clock menu more-arrow no yes mobile

Filed under:

Which organization is the best in baseball?

The answer might surprise you oh dammit you figured it out already - photo credit
The answer might surprise you oh dammit you figured it out already - photo credit
Scott Kane-USA TODAY Sports

There are about six or seven reasonable answers to the question, "Which team is the best in baseball", and a hundred different ways to arrive at those answers. Do you use runs scored/allowed? Do you weight pitching more than hitting, or vice versa? Do you adjust for how good you think the players should be, you arrogant twit? (I do!)

But this hypothetical question isn't quite the same thing. The best-team part can follow, but it doesn't always. Here goes:

Which baseball organization is run the best?

Or, if every front office were a free agent this offseason, which one would you want your team to sign? And "organization" includes everyone making decisions, from the GM to the scouting director to the cross-checkers to the roving hitting instructors. Not the managers, necessarily, but you're talking about the people who hired those managers … so, okay, fine, bring the managers.

Not going to lie, I had the answer first and looked for a way to frame the question. So I won't put you through a list of teams and pretend I'm still making my mind up. It's hard to choose a team other than the Rays and A's, who consistently do more with less money. And maybe on another day, I'd argue strenuously for one of them.

But here's what I've been thinking about all year: a 13th-round pick who doesn't play his first professional game until he's almost 24. He was a third baseman, but scouts weren't sure if he could stick at the position. When he was 26, he reached the majors for good, and he switched to second base because that's where the organization had a need. Now he's one of the most valuable second basemen in the game.

If Matt Carpenter is with any organization other than the Cardinals, does he make it out of Double-A? Maybe. Does he realize his potential worth at an up-the-middle defensive position. Possibly. Does he turn into one of the most valuable players in baseball?


I don't think that's a very controversial opinion, either. Look at the odd career paths of the Cardinals' hitters:

  • Yadier Molina - Questionable-to-bad hitter until his mid-20s, perennial MVP candidate thereafter
  • Allen Craig - Semi-prospect who was old for his league at most of his stops, current destroyer of pitchers
  • Jon Jay - Second-round pick who's put up better numbers in the majors than minors at a valuable position
  • Matt Adams - Husky feller who's hit everywhere he's played
  • David Freese - Pilfered semi-prospect acquired for the husk of Jim Edmonds
  • Matt Carpenter - See above

That's before you get to the part where they've augmented these (mostly) homegrown players with smart free-agent signings. Yep, the Cardinals sure know what they're doing with hitters.

Except that's not where the story ends. For the last several years, the Cardinals have had to deal with all sorts of adversity in the starting rotation. Chris Carpenter in, Adam Wainwright out. Wainwright out, Carpenter in. Kyle Lohse in, Kyle Lohse out. Edwin Jackson here, Edwin Jackson there. Jaime Garcia in, Jaime Garcia hurt.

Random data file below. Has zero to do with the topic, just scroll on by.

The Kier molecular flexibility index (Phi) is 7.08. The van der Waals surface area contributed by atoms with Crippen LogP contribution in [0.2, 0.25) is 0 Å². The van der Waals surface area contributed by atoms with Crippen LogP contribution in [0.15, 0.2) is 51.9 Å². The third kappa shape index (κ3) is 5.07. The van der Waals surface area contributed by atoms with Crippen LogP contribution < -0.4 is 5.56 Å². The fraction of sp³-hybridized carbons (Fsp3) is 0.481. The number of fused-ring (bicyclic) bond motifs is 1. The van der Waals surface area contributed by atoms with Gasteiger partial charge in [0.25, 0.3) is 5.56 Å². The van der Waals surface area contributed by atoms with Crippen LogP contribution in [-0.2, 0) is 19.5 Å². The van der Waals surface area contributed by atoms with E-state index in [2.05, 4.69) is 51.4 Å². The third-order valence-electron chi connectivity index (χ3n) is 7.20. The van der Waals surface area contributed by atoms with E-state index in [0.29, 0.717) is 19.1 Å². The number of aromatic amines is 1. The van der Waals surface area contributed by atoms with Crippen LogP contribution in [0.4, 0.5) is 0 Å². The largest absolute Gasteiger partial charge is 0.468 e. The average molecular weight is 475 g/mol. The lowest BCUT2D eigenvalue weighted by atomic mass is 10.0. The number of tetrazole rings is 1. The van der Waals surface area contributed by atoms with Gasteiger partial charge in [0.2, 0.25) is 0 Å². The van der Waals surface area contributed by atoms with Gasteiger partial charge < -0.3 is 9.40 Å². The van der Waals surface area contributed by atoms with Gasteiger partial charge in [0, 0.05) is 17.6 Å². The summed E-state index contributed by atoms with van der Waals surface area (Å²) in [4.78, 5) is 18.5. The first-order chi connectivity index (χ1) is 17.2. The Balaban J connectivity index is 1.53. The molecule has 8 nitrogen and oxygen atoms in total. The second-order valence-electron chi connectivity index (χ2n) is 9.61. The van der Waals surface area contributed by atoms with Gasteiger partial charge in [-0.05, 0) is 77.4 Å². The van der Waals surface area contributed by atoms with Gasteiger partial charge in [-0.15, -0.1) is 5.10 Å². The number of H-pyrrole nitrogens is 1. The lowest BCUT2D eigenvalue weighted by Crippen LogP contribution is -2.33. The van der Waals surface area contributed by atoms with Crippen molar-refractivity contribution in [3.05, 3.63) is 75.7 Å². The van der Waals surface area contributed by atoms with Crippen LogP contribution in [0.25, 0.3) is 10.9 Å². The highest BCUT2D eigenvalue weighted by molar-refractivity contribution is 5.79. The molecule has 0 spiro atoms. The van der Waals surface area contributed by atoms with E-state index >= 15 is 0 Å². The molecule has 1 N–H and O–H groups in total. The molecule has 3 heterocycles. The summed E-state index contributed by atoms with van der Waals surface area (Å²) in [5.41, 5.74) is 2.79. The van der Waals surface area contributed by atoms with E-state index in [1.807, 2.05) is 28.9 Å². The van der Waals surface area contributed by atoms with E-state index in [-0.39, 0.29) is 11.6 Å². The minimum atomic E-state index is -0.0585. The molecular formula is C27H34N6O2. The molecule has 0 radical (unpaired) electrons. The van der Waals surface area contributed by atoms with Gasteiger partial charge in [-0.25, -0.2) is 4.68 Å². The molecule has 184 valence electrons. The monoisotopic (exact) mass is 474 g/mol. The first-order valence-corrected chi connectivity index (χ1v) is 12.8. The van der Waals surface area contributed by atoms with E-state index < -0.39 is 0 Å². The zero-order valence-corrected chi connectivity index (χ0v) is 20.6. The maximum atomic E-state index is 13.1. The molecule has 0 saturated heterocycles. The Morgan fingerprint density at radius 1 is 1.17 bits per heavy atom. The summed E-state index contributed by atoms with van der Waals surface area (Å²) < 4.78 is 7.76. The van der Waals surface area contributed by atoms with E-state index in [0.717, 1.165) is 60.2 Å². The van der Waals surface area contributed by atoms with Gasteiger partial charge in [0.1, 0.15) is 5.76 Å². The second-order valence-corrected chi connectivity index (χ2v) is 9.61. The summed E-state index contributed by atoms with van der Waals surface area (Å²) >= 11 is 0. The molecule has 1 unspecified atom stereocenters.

For more on the Cards, check in with Viva El Birdos

And they always have an answer. Every time. Now, that answer might not be good enough to win a World Series or a division or a playoff spot every time. But that's not what you should look for when picking the best-run organization. No team in the history of baseball is going to be six, seven, or eight pitchers deep, year after year, without any noticeable decline in quality.

But the Cardinals always have an answer that's better than "I dunno, Kyle Davies?" In 2008, it was Todd Wellemeyer. In 2009, it was Joel Pineiro, they had Jake Westbrook and the actual Jeff Suppan in 2010, Kyle Lohse emerged in 2011, and in 2012, Joe Kelly came out of nowhere. In 2013, the Cardinals could call on Kelly, John Gast, Michael Wacha, and Tyler Lyons when pitchers started melting. It's not like all of those guys were great. But they were reasonable options.

The Cardinals grow reasonable options like sea monkeys. And that's just the rotation. What's a Kevin Siegrist, and why has it allowed 10 hits in 32 innings? Edward Mujica isn't homegrown, but he's suddenly one of the greatest control artists in baseball history. Trevor Rosenthal not only throws fastballs through brick walls, but he's also figuring out his command on the fly. Why not? If he were with the Royals, he'd be walking four batters every nine innings, and he'd have a 5.49 ERA. I have no proof to back up that assertion, except for what's already in your heart, gentle reader.

There can be missteps. Pete Kozma has yet to take to the Cardinal magic, and the collective defense after Molina is kind of a mess. They aren't the perfect franchise. Just the one that seems to be run the best.

So that's my answer, and I'm sticking with it. Apologies to the Braves (who have a similar pipeline going on with the pitching), Rays, A's, Rangers, and Tigers, but the Cardinals are my first pick in the front-office fantasy draft. They have the secret of hitting. They have the secret of reasonable pitching options. Teach us, Cardinals. Teach us your ways.

More from Baseball Nation:

Are the Dodgers signing another Cuban star?

Should Coors Field cost Clayton Kershaw his Cy Young Award?

Koji Uehara: Hidden no longer

Recapping the baseball-related events from the weekend

Have the big awards already been won?